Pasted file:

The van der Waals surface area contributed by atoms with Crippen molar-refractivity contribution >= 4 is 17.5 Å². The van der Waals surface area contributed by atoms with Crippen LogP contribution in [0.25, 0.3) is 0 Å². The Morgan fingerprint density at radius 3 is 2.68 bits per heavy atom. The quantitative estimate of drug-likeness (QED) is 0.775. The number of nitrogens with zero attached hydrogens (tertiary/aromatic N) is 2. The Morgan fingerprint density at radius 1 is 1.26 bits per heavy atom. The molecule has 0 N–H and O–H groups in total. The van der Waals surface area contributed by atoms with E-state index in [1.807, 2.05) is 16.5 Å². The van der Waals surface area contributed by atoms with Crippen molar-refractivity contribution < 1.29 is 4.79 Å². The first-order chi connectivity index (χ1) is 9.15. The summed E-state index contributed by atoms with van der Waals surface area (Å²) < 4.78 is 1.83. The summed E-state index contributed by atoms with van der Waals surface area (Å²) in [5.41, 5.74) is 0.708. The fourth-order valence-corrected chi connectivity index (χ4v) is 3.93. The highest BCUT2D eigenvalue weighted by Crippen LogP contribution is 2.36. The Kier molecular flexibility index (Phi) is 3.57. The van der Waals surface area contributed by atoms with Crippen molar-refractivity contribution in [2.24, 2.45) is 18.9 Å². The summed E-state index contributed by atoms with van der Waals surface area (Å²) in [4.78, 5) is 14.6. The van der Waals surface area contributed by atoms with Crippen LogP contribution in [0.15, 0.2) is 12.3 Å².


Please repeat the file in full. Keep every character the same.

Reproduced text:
The van der Waals surface area contributed by atoms with Crippen molar-refractivity contribution >= 4 is 17.5 Å². The van der Waals surface area contributed by atoms with Crippen LogP contribution in [0.25, 0.3) is 0 Å². The Morgan fingerprint density at radius 3 is 2.68 bits per heavy atom. The quantitative estimate of drug-likeness (QED) is 0.775. The number of nitrogens with zero attached hydrogens (tertiary/aromatic N) is 2. The Morgan fingerprint density at radius 1 is 1.26 bits per heavy atom. The molecule has 0 N–H and O–H groups in total. The van der Waals surface area contributed by atoms with E-state index in [1.807, 2.05) is 16.5 Å². The van der Waals surface area contributed by atoms with Crippen molar-refractivity contribution < 1.29 is 4.79 Å². The first-order chi connectivity index (χ1) is 9.15. The summed E-state index contributed by atoms with van der Waals surface area (Å²) < 4.78 is 1.83. The summed E-state index contributed by atoms with van der Waals surface area (Å²) in [5.41, 5.74) is 0.708. The fourth-order valence-corrected chi connectivity index (χ4v) is 3.93. The highest BCUT2D eigenvalue weighted by Crippen LogP contribution is 2.36. The Kier molecular flexibility index (Phi) is 3.57. The van der Waals surface area contributed by atoms with Crippen molar-refractivity contribution in [2.24, 2.45) is 18.9 Å². The summed E-state index contributed by atoms with van der Waals surface area (Å²) in [4.78, 5) is 14.6. The van der Waals surface area contributed by atoms with Crippen LogP contribution in [0.15, 0.2) is 12.3 Å².